BOISE, Idaho (AP) - The expiration Monday of a 10-year federal ban on assault
weapons means firearms like AK-47s, Uzis and TEC-9s can now be legally bought
- a development that has critics upset and gun owners pleased.
The 1994 ban, signed by former President Bill Clinton, outlawed 19 types of
military-style assault weapons. A clause directed that the ban expire unless
Congress specifically reauthorized it, which it did not.
Studies done by pro- and antigun groups as well as the Justice Department show
conflicting results on whether the ban helped reduce crime. Loopholes allowed
manufacturers to keep many weapons on the market simply by changing their names
or altering some of their features or accessories.
Gun shop owners said the expiration of the ban will have little effect on the
types of guns and accessories that are typically sold and traded across their
counters every day.
At the Boise Gun Co., gunsmith Justin Davis last week grabbed up a black plastic
rifle resembling the U.S. military's standard issue M-16 from a row of more
than a dozen similar weapons stacked against a wall.
The civilian version of the gun, a Colt AR-15 manufactured before 1994, could
be sold last week just as easily as it can be sold this week. "It shoots
exactly the same ammo at exactly the same rate of fire," said Davis.
Many states - including California, Massachusetts, New York and Hawaii - have
passed their own laws curbing the use of assault weapons. Some of those are
more stringent than the federal ban.
U.S. Representative Butch Otter, an Idaho Republican, trumpeted the end of
the federal law.
"President Clinton's so-called 'assault weapons' ban was nothing more
than a sop to antigun liberals," Otter said Friday in a written statement.
"It provided only the illusion of reducing gun violence, but it did real
damage to our liberties."
But advocates for the ban, including the Brady Campaign to Prevent Gun Violence,
point to some particularly vicious shootings in which military-style weapons
were used - including the 10 killings in the sniper shooting spree that terrorized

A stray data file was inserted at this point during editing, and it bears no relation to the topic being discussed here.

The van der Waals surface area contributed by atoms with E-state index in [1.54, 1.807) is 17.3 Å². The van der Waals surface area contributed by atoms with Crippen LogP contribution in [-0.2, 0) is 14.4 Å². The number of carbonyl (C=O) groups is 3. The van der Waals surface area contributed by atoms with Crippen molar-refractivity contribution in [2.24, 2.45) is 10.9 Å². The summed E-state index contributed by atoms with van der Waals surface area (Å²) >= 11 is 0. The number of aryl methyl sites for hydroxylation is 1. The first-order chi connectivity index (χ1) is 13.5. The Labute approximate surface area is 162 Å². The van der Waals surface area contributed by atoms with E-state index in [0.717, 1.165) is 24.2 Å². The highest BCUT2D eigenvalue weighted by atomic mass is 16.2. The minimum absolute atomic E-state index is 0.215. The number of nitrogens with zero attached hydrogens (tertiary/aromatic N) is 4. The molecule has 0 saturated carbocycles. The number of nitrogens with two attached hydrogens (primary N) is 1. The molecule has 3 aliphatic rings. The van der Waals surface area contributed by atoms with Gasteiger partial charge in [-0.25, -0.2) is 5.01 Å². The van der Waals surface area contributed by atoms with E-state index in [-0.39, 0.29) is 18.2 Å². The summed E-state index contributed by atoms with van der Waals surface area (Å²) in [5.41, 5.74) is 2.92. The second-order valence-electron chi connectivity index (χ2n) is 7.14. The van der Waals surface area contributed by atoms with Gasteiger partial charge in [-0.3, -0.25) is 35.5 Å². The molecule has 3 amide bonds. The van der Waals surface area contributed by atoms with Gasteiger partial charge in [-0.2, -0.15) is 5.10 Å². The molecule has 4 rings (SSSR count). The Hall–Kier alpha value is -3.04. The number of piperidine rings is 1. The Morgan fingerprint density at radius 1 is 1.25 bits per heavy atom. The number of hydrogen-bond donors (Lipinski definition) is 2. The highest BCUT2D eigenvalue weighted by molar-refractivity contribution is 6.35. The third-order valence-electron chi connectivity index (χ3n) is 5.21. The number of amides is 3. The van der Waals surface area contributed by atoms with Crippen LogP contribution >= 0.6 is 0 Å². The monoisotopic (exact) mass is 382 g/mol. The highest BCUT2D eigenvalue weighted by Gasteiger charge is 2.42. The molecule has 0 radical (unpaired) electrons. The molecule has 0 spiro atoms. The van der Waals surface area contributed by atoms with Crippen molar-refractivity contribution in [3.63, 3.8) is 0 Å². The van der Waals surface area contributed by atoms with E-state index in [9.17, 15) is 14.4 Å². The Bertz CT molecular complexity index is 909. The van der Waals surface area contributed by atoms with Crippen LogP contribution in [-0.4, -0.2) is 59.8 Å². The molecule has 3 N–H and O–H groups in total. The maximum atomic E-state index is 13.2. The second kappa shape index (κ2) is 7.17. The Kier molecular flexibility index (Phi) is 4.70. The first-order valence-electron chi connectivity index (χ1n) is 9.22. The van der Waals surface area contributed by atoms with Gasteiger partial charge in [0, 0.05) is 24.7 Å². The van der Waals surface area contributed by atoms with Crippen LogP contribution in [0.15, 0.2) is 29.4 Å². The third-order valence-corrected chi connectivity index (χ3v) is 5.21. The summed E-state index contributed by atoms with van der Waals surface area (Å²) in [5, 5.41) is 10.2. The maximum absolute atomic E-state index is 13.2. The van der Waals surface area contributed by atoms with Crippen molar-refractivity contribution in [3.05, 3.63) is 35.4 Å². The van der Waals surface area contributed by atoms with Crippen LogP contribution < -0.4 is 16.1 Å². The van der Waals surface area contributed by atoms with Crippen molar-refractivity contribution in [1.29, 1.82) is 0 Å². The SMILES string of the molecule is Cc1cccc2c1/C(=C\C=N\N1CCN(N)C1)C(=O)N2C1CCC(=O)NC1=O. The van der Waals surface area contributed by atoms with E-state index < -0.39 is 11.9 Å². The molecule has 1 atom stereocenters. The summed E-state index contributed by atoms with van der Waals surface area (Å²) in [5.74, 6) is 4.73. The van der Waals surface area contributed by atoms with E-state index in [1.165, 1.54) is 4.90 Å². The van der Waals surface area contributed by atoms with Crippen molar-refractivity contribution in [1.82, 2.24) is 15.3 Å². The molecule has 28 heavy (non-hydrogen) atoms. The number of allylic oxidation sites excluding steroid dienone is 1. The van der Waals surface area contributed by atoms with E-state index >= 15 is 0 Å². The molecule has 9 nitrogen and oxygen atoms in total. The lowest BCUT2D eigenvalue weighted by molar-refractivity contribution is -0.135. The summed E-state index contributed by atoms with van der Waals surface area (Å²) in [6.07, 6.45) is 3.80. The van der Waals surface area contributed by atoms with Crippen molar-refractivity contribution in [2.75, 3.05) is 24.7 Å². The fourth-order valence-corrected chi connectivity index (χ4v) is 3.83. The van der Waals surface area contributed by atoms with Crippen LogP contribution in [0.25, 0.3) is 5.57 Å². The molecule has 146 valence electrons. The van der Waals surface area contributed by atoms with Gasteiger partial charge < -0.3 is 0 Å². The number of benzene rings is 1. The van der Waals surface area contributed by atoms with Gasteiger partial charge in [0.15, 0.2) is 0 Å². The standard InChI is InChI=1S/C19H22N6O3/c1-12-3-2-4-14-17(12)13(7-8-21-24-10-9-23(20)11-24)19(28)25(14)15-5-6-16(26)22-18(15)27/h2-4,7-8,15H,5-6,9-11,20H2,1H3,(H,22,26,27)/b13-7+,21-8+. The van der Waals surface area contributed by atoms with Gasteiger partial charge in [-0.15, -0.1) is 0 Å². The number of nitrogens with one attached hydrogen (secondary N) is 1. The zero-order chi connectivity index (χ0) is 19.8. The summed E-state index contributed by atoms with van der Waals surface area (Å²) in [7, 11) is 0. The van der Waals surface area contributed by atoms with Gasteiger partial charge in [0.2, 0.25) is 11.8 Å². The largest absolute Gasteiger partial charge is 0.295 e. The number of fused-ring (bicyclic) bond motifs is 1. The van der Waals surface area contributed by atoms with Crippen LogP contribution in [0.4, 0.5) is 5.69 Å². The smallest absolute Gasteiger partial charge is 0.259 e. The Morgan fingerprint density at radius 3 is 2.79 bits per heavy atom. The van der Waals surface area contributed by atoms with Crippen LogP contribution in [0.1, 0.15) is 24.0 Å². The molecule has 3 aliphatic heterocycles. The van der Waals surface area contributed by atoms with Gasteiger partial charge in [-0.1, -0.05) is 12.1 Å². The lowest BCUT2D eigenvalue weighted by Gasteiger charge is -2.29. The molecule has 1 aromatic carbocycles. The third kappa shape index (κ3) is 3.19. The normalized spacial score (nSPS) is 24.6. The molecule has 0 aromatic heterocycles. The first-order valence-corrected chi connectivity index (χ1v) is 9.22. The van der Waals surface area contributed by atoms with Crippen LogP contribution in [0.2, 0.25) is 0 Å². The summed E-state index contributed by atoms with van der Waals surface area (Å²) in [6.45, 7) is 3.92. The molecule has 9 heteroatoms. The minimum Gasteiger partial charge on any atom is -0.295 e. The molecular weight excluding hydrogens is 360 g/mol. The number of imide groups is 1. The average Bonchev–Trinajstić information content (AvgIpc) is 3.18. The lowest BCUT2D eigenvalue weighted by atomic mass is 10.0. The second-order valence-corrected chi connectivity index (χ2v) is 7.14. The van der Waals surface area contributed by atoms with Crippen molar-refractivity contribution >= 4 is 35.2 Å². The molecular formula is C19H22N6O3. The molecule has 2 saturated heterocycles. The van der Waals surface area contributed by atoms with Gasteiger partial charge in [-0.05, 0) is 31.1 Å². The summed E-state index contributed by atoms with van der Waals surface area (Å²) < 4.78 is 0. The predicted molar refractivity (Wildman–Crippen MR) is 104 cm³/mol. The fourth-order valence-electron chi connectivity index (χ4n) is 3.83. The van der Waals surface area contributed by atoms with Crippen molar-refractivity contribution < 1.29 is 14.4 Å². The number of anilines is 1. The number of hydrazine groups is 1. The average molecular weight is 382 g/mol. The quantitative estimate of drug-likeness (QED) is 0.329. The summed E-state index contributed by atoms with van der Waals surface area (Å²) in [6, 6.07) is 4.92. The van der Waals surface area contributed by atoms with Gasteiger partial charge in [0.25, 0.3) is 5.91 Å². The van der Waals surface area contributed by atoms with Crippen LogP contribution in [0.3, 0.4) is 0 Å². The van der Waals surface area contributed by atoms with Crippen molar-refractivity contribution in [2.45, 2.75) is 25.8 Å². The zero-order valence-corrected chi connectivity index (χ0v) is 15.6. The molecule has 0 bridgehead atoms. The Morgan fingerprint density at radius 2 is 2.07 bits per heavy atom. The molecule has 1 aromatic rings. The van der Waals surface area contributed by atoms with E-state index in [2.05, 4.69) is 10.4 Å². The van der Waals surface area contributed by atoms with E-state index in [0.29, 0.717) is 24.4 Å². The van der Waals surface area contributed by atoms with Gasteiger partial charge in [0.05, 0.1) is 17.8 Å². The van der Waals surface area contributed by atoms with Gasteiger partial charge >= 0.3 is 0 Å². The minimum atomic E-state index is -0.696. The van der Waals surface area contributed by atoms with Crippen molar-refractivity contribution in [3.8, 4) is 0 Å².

residents in Maryland, Virginia and Washington, D.C., in 2002.
National police organizations such as the International Association of Chiefs
of Police, the International Brotherhood of Police Officers and the Fraternal
Order of Police all support the renewal of the ban. President Bush has said
he would sign such a bill if Congress passed it.
Idaho State Police spokesman Rick Ohnsman said troopers have had no significant
problems with assault style weapons and his agency has not taken a position
for or against the federal legislation.
"Of course, the legitimate owners of guns register them. Unfortunately,
whether there is a ban or not, some individuals will find ways to get weapons
that are illegal."
The expiration of the assault weapons ban does not mean the end of federal
background checks. The 1993 Brady Handgun Violence Prevention Act is separate
legislation from the assault weapons ban, said Daniel Wells, chief of the FBI
unit charged with overseeing the background checks system.
"The change in law relating to assault weapons has no impact on the Brady
Law," Wells said.
Davis predicted the biggest change in his business will be the ability of manufacturers
and importers to market higher capacity ammunition magazines - the removable
"clip" that holds and feeds bullets through guns.
Under the 1994 ban, the maximum capacity of a magazine was set at 10 rounds.
That sent the price of high-capacity magazines through the roof, Davis said,
even though magazines manufactured before the ban were protected by a "grandfather"
provision and could still be sold.
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Now, some gun manufacturers are planning to give away high-capacity magazines
as bonuses for buying their weapons. Sales of formerly banned gun accessories,
such as flash suppressors and folding stocks, are also expected to take off.